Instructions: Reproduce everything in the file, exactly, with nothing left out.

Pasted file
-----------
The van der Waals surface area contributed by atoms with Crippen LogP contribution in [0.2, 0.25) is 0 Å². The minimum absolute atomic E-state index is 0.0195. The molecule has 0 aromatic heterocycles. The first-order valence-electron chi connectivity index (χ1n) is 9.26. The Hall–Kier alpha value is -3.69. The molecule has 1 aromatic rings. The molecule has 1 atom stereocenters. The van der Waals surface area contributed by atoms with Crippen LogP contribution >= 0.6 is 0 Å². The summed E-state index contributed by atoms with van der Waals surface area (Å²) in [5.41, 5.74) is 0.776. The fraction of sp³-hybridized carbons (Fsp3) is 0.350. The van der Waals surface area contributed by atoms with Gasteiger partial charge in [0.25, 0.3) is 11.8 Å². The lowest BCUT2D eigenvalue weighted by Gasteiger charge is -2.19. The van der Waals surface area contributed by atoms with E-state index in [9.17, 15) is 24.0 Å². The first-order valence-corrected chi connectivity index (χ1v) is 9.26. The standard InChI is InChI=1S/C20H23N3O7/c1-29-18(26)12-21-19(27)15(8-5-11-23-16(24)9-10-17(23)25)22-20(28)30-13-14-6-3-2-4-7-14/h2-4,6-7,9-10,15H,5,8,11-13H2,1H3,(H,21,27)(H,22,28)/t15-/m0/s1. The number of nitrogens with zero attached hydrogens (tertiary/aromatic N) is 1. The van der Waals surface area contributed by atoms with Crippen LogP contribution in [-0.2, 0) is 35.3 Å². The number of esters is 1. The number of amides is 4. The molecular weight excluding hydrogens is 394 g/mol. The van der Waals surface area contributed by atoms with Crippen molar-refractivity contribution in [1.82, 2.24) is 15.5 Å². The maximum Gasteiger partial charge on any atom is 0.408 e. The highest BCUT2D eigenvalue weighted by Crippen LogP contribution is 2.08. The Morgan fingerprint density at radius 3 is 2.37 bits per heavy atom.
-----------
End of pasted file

The van der Waals surface area contributed by atoms with Crippen LogP contribution in [0.2, 0.25) is 0 Å². The minimum absolute atomic E-state index is 0.0195. The molecule has 0 aromatic heterocycles. The first-order valence-electron chi connectivity index (χ1n) is 9.26. The Hall–Kier alpha value is -3.69. The molecule has 1 aromatic rings. The molecule has 1 atom stereocenters. The van der Waals surface area contributed by atoms with Crippen LogP contribution >= 0.6 is 0 Å². The summed E-state index contributed by atoms with van der Waals surface area (Å²) in [5.41, 5.74) is 0.776. The fraction of sp³-hybridized carbons (Fsp3) is 0.350. The van der Waals surface area contributed by atoms with Gasteiger partial charge in [0.25, 0.3) is 11.8 Å². The lowest BCUT2D eigenvalue weighted by Gasteiger charge is -2.19. The van der Waals surface area contributed by atoms with E-state index in [9.17, 15) is 24.0 Å². The first-order valence-corrected chi connectivity index (χ1v) is 9.26. The standard InChI is InChI=1S/C20H23N3O7/c1-29-18(26)12-21-19(27)15(8-5-11-23-16(24)9-10-17(23)25)22-20(28)30-13-14-6-3-2-4-7-14/h2-4,6-7,9-10,15H,5,8,11-13H2,1H3,(H,21,27)(H,22,28)/t15-/m0/s1. The number of nitrogens with zero attached hydrogens (tertiary/aromatic N) is 1. The van der Waals surface area contributed by atoms with Crippen LogP contribution in [-0.2, 0) is 35.3 Å². The number of esters is 1. The number of amides is 4. The molecular weight excluding hydrogens is 394 g/mol. The van der Waals surface area contributed by atoms with Crippen molar-refractivity contribution in [1.82, 2.24) is 15.5 Å². The maximum Gasteiger partial charge on any atom is 0.408 e. The highest BCUT2D eigenvalue weighted by Crippen LogP contribution is 2.08. The Morgan fingerprint density at radius 3 is 2.37 bits per heavy atom.